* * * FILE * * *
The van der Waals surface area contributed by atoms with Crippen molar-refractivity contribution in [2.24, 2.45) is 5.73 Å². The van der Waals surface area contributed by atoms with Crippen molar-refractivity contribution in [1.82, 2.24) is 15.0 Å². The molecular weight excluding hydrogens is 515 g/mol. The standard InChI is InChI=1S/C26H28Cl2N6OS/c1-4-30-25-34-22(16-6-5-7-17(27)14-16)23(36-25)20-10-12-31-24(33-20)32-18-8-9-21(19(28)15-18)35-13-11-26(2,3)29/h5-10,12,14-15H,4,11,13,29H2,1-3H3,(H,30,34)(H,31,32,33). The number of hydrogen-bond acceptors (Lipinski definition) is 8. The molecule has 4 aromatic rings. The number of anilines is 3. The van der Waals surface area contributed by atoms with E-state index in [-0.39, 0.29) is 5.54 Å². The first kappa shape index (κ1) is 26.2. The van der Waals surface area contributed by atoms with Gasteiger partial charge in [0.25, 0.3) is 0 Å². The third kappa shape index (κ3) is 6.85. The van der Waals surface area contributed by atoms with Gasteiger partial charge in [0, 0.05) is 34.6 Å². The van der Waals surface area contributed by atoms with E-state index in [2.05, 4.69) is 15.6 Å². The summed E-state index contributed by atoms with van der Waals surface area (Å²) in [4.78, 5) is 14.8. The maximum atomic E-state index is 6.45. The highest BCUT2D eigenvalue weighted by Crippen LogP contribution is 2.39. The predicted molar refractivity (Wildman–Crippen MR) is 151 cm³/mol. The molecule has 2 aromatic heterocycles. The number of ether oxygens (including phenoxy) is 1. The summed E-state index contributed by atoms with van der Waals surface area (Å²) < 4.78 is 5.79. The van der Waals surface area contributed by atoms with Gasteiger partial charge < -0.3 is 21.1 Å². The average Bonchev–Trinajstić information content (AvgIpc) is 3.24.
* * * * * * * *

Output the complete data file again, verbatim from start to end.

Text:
The van der Waals surface area contributed by atoms with Crippen molar-refractivity contribution in [2.24, 2.45) is 5.73 Å². The van der Waals surface area contributed by atoms with Crippen molar-refractivity contribution in [1.82, 2.24) is 15.0 Å². The molecular weight excluding hydrogens is 515 g/mol. The standard InChI is InChI=1S/C26H28Cl2N6OS/c1-4-30-25-34-22(16-6-5-7-17(27)14-16)23(36-25)20-10-12-31-24(33-20)32-18-8-9-21(19(28)15-18)35-13-11-26(2,3)29/h5-10,12,14-15H,4,11,13,29H2,1-3H3,(H,30,34)(H,31,32,33). The number of hydrogen-bond acceptors (Lipinski definition) is 8. The molecule has 4 aromatic rings. The number of anilines is 3. The van der Waals surface area contributed by atoms with E-state index in [-0.39, 0.29) is 5.54 Å². The first kappa shape index (κ1) is 26.2. The van der Waals surface area contributed by atoms with Gasteiger partial charge in [0.25, 0.3) is 0 Å². The third kappa shape index (κ3) is 6.85. The van der Waals surface area contributed by atoms with Gasteiger partial charge in [0, 0.05) is 34.6 Å². The van der Waals surface area contributed by atoms with E-state index in [2.05, 4.69) is 15.6 Å². The summed E-state index contributed by atoms with van der Waals surface area (Å²) in [4.78, 5) is 14.8. The maximum atomic E-state index is 6.45. The highest BCUT2D eigenvalue weighted by Crippen LogP contribution is 2.39. The predicted molar refractivity (Wildman–Crippen MR) is 151 cm³/mol. The molecule has 2 aromatic heterocycles. The number of ether oxygens (including phenoxy) is 1. The summed E-state index contributed by atoms with van der Waals surface area (Å²) < 4.78 is 5.79. The van der Waals surface area contributed by atoms with Gasteiger partial charge < -0.3 is 21.1 Å². The average Bonchev–Trinajstić information content (AvgIpc) is 3.24.